Identification of Factors Modulating Immune System Response to Tumors
We are developing computational methods to identify factors that may be influencing the immune system response to tumors in the context of therapy, using genomic data from large-scale cancer studies. We are interested in tumor cell-intrinsic properties, as well as interactions between immune subsets and other stromal populations. These results will be made available as a resource for the wider community, as a basis for future experimental and clinical studies.
Atlas of clinically-distinct cell states and cellular ecosystems across human solid tumors.
Bogdan A Luca, Chloé B Steen, Armon Azizi, Magdalena Matusiak, Joanna Przybyl, Nastaran Neishaboori, Almudena Espín Pérez, Maximilian Diehn, Ash A Alizadeh, Matt van de Rijn, Andrew J Gentles, Aaron M Newman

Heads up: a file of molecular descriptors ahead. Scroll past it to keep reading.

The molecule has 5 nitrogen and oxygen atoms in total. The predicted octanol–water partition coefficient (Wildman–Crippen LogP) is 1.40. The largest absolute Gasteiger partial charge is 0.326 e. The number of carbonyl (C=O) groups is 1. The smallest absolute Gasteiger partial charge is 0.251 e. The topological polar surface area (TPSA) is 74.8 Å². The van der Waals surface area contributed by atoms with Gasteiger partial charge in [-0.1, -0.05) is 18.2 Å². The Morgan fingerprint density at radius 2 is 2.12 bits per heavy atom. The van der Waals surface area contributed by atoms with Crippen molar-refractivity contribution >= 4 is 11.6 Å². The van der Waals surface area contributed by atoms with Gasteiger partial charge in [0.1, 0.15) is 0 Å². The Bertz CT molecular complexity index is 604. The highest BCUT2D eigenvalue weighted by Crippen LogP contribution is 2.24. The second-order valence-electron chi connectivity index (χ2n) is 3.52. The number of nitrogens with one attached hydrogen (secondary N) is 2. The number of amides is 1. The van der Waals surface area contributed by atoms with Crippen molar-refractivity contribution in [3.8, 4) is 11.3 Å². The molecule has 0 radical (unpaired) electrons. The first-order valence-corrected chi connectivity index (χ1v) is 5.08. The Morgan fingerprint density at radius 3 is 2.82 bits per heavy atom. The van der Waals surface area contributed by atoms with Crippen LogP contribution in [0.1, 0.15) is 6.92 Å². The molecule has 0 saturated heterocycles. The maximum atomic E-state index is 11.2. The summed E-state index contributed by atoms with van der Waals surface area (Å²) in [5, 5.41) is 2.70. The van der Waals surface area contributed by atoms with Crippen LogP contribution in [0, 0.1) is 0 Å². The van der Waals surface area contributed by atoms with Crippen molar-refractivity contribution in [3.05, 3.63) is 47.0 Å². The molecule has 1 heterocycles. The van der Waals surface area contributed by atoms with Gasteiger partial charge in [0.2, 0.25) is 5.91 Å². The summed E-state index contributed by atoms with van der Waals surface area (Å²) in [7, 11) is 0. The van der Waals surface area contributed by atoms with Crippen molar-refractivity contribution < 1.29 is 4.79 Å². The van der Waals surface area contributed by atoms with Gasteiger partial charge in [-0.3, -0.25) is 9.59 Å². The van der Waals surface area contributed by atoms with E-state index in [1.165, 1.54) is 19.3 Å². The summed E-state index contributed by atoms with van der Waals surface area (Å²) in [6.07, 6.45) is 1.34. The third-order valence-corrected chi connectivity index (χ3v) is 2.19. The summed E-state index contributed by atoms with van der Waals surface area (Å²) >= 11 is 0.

Determining how cells vary with their local signaling environment and organize into distinct cellular communities is critical for understanding processes as diverse as development, aging, and cancer. Here we introduce EcoTyper, a new machine learning framework for large-scale identification and validation of cell states and multicellular communities from bulk, single-cell, and spatially-resolved gene expression data. When applied to 12 major cell lineages across nearly 6,000 tumor specimens from 16 types of human carcinoma, EcoTyper identified 69 transcriptionally-defined cell states. Most cell states were specific to neoplastic tissue, ubiquitous across tumor types, and significantly prognostic. By analyzing cell state co-occurrence patterns, we discovered 10 clinically-distinct multicellular communities with unexpectedly strong conservation, including four with unique myeloid and stromal elements, one enriched in normal tissue, and two associated with early cancer development. This study elucidates fundamental units of cellular organization in human carcinoma and provides a framework for large-scale profiling of cellular ecosystems in any tissue.